Updated from 9:09 a.m. EDT
J.P. Morgan Chase
, the nation's second-largest bank, reported a 13% drop in third-quarter earnings, a figure that is sure to disappoint Wall Street just four months after the Bank One merger closed.
The quarter was marred by the poor performance in proprietary trading, something that has bedeviled the bank over he past few years. The performance was so bad that that bank said it has made some management changes on its trading desk.
In the quarter, J.P. Morgan earned $1.4 billion, or 39 cents a share, compared with $1.6 billion, or 78 cents a share, in the year-ago period. The bank's earnings included $741 million in after-tax, merger-related charges that depressed J.P. Morgan's earnings by 21 cents a share.
But it was the bank's operating earnings, which excluded a merger charge, that Wall Street was looking at, and the number was a big disappointment. On an operating basis, J.P. Morgan earned $2.2 billion, or 60 cents a share, falling 15 cents below the Thomson Financial consensus estimate of 75 cents a share.
Total revenue at the bank also fell short of expectations, coming in at $12.5 billion, while Wall Street was expecting $13.2 billion.
In early trading, shares of J.P. Morgan fell $1.12, or 3%, to $36.86.
Bank executives, in a press release, blamed most of the poor results on "weak trading results" in its investment bank. At the same time, they said the merger with Bank One, completed in July, was going well.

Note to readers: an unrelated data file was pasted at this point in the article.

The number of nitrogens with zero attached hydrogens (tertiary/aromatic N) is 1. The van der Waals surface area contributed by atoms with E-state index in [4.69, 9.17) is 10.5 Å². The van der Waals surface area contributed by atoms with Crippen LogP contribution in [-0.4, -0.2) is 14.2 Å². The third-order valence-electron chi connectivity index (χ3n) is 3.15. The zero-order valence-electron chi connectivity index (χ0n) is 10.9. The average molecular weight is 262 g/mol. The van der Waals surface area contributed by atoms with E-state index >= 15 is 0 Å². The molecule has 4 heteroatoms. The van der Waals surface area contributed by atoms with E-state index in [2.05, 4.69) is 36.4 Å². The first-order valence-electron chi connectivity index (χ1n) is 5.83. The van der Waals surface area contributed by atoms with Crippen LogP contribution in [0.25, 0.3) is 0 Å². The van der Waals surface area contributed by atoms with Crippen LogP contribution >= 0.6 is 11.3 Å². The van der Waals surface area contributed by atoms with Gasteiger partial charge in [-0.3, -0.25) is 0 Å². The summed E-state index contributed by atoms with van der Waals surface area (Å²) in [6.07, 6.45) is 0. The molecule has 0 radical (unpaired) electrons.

In a conference call, J.P. Morgan CEO William Harrison said the poor results on the trading desk the past few quarters have led to a management reshuffling over the past two weeks.
Jamie Dimon, J.P. Morgan's president and CEO-in-waiting, didn't mince words, calling it a "terrible" quarter for trading.
"These are terrible results," Dimon said on the same conference call. "We don't feel good about it."
Revenue in the investment bank dropped 3% to $2.7 billion, despite 43% increase in fees from underwriting and merger advisory work. But revenue from its fixed-income division, which includes bond trading, dropped 23% to $1.1 billion.
The performance of the bank's trading group was the big drag. Trading-related revenue was $842 million, down from $1.2 billion a year ago. That figure included the dismal bond trading numbers, which plunged to $657 million from $1.16 billion.
"We were obviously on the wrong side of a few of the markets," said Dimon. "We had bad trading and poor client levels."
Dimon, however, dismissed the notion that he has an eye on scaling back J.P. Morgan's trading operation, something that Bank One was a bit player in. He said he is not opposed to putting the bank's capital at risk in proprietary trading as long as it makes money.
"It shows how difficult it is to predict investment bank earnings," said Timothy Ghriskey, president of Solaris Asset Management, a Connecticut hedge fund. "Clearly this an area that needs more risk control."
Ghriskey's fund currently has no position in the bank's stock, because he's concerned about the near-term risks associated with the combining of J.P. Morgan's and Bank One's operations.
"I think Jamie Dimon is just beginning to put his imprint on the company,'' said Ghriskey. "The fear here is it's going to be a difficult merger. When you see quarters like this, it lends some evidence of that to the bears."
It wasn't all bad news for the bank, however. In other areas, J.P. Morgan posted higher year-over-year revenue, largely due to the addition of Bank One, which was strongest in retail banking and credit card services.
The merger bank's retail financial services division generated revenues of $3.8 billion, up from $1.5 billion. Its credit card division took in $3.8 billion in revenue, up from $2.2 billion.